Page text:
by Linda L. Esterson
As COVID-19 claimed lives, and states including Maryland mandated quarantines, businesses faced their own crises. Enduring significant losses, many closed their doors, while others creatively repurposed to remain open.
Although Thunderhead Bowl & Grill closed its lanes in accordance with the shutdown of nonessential businesses on March 23, management reopened a restaurant drive-through window not in use for about 25 years, according to Karen Hill, Thunderhead’s food service manager.
“It’s always been there,” Hill said. “We just haven’t utilized it for many, many years.”
Following implementation of the stringent social distancing guidelines, the bowling alley converted to 100 percent drive-through to protect employees. No more than three employees worked in the restaurant at a time, and six remained employed. The other 19 filed for unemployment.
“[Customers] love it,” Hill said. “We’re trying to figure out when we can open back up full-time how we’re going to keep it going. We’re a different kind of busy now.”
The alley’s restaurant was popular for its homemade food and daily specials, beginning at 7:30 a.m. for breakfast, well before the lanes opened. With the quarantine, the menu expanded to include meal deals and quarts of soup.
“I’m noticing they want comfort food, a lot of meatloaf meals and lasagna,” Hill said. “That has been our little savior.”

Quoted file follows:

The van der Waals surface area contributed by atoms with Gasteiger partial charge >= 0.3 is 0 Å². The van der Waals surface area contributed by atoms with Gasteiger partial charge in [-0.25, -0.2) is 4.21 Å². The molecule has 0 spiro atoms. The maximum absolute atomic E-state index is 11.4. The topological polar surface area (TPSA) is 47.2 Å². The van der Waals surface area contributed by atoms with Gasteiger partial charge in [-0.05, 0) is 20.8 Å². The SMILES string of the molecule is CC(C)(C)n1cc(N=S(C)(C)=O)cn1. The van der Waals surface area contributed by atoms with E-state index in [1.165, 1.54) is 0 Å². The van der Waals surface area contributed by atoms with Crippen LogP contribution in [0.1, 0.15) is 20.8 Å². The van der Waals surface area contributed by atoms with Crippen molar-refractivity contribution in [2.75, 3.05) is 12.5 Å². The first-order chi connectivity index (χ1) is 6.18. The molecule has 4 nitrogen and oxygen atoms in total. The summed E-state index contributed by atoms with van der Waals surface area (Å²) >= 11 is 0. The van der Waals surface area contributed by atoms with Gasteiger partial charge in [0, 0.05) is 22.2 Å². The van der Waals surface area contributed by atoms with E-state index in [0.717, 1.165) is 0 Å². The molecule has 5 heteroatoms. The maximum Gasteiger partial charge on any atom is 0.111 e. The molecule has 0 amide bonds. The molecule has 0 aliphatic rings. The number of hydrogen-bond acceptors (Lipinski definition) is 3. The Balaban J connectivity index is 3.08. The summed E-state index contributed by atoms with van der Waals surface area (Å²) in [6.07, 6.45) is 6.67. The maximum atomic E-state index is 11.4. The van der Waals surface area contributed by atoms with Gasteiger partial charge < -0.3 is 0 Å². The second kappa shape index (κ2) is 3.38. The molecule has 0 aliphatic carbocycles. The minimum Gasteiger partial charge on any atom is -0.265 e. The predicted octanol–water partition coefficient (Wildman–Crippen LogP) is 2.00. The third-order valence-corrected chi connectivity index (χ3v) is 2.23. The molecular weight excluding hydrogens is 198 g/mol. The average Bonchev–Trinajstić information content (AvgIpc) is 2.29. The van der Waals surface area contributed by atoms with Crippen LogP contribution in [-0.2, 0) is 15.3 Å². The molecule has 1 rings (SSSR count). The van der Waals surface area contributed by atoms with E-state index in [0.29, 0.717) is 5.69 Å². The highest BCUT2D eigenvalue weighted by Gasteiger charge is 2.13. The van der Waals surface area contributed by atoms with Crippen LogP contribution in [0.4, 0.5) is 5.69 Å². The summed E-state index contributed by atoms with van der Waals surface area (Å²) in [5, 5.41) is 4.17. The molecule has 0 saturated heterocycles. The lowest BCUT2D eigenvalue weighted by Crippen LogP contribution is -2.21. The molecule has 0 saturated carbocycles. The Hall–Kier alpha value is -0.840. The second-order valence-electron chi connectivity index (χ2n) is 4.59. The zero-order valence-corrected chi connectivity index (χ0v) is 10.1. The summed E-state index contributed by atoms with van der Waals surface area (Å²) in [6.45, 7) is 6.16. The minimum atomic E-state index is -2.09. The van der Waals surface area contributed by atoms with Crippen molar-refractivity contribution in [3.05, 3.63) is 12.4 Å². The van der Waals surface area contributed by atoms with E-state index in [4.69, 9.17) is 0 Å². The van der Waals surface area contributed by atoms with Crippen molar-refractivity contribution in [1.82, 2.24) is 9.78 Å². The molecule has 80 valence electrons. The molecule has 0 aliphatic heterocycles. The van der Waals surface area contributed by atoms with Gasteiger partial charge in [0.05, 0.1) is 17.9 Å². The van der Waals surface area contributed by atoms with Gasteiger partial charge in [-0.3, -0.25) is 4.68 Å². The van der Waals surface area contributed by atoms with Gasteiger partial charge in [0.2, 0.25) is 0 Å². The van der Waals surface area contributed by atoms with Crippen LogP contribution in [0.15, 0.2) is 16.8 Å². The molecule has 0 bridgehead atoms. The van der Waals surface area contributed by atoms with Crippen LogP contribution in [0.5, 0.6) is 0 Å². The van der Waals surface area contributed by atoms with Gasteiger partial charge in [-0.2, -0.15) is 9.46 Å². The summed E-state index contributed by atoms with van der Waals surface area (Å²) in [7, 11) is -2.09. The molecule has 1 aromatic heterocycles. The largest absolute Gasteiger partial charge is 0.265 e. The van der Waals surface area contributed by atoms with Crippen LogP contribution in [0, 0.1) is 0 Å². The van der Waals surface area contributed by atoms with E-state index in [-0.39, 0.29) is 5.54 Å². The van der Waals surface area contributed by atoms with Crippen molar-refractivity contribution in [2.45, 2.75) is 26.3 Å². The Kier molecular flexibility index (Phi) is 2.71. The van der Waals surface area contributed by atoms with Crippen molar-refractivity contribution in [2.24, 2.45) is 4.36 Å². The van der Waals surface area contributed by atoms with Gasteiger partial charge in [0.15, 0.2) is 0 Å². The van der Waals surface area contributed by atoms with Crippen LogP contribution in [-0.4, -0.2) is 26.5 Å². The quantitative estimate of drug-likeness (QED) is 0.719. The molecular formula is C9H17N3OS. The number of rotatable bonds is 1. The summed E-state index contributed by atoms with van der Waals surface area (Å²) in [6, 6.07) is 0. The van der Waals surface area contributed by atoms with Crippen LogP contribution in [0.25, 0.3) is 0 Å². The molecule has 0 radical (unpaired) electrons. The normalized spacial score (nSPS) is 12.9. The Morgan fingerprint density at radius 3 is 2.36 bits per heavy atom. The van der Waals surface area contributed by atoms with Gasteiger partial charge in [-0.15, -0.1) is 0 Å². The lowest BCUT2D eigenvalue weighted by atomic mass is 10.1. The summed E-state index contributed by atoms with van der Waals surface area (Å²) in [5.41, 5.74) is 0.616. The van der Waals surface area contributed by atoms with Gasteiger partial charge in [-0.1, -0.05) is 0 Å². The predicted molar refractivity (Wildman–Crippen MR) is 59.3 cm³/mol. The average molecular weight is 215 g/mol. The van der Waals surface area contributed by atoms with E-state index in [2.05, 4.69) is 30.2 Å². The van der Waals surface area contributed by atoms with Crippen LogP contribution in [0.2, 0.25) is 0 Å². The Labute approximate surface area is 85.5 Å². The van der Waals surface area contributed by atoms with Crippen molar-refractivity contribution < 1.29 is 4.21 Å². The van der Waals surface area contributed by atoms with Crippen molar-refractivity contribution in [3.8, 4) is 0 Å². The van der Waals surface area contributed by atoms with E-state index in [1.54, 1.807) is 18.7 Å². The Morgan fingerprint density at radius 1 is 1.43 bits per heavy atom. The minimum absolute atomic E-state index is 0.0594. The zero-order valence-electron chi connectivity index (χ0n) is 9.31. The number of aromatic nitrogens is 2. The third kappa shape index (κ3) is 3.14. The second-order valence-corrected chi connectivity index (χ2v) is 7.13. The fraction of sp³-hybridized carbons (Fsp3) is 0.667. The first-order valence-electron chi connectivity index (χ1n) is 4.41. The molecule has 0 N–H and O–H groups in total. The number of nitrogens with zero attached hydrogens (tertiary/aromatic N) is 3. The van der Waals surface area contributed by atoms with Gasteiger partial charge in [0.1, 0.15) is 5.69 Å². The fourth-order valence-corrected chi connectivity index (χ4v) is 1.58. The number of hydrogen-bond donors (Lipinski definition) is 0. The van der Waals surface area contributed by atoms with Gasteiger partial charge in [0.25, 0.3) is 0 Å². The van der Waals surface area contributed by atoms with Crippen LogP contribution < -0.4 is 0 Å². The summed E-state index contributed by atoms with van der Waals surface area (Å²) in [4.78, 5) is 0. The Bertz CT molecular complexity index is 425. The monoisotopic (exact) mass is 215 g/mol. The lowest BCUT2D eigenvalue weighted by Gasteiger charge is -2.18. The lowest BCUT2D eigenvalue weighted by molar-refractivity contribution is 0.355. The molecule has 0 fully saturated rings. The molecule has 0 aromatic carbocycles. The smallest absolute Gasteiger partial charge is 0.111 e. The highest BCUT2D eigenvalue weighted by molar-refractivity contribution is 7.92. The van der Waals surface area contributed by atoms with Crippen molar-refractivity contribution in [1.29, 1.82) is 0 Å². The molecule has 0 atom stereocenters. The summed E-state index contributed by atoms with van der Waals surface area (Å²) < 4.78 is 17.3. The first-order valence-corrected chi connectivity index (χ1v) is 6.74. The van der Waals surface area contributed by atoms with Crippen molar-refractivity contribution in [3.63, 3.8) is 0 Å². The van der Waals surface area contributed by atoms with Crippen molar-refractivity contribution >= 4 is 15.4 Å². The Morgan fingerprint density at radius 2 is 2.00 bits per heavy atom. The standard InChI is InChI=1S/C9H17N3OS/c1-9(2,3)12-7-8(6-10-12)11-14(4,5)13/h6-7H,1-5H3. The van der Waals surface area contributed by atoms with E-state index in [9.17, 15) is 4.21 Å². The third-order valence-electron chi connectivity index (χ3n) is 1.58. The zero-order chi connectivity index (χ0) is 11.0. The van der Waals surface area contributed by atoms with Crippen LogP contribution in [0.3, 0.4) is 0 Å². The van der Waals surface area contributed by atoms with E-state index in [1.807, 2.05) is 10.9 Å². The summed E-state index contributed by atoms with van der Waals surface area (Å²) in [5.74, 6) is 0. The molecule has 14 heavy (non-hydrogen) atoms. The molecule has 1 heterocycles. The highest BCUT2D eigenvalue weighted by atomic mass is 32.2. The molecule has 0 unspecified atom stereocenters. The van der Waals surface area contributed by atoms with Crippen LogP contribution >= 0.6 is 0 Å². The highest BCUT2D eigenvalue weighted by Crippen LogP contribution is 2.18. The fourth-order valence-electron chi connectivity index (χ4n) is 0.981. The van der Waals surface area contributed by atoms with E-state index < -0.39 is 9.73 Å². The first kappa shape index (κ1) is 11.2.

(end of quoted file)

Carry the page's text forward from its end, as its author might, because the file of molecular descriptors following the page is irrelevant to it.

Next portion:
Hill estimated business was down about 50 percent during the quarantine, with Sunday closures and no bowling.
Chris Tilghman met a group for breakfast at Thunderhead almost daily prior to the lockdown. After, he used the drive-through about four times a week.
“I’m trying to do my little part, trying to keep another business from shutting down,” said Tilghman, who praised the reasonable prices and healthful food.
Belisimo’s owner Anna Difatta Cannon “pivoted” on March 20, the day the government shut down in-restaurant dining. After hearing from frustrated customers and seeing photos of empty store shelves, she began offering grocery items at cost for customer purchase.
“I felt bad because we had gotten a truck that morning and we had a freezer full of food,” she said. She put her cellphone number on Facebook, offering chicken breasts, eggs, shrimp and other items she had access to in bulk to supply the four Belisimo’s locations. “I can get a truckload of food without blinking an eye.”
That day, customers lined up outside the Finksburg restaurant and her cellphone notifications were nonstop. The demand necessitated a dedicated page on the restaurant website. Cannon refused to profit from the endeavor, and offered everything from yeast, flour and eggs to chicken breasts, shrimp and burgers, at cost, and even provided toilet paper, in jumbo janitorial and standard size rolls.
“My original thought was, ‘I have it, you need it, I can help you,’” she said. “We’re doing it to help people get what they need.”
Instead of calling one supplier, Cannon shopped several, bidding to get better pricing. In turn, she donated to soup kitchens and food pantries just as she does during the winter months when they need help.
“The more we buy, the better prices we get and that helps more people,” she said.
Cannon also helped home-bound customers. One elderly woman in Westminster, for instance, asked if she could send her monthly check to Belisimo’s for food. Cannon sent a 17-pound brisket, vegetables and what she needed for a month.
“This sounds crazy, but it’s a life-or-death situation for them to get their groceries,” she said.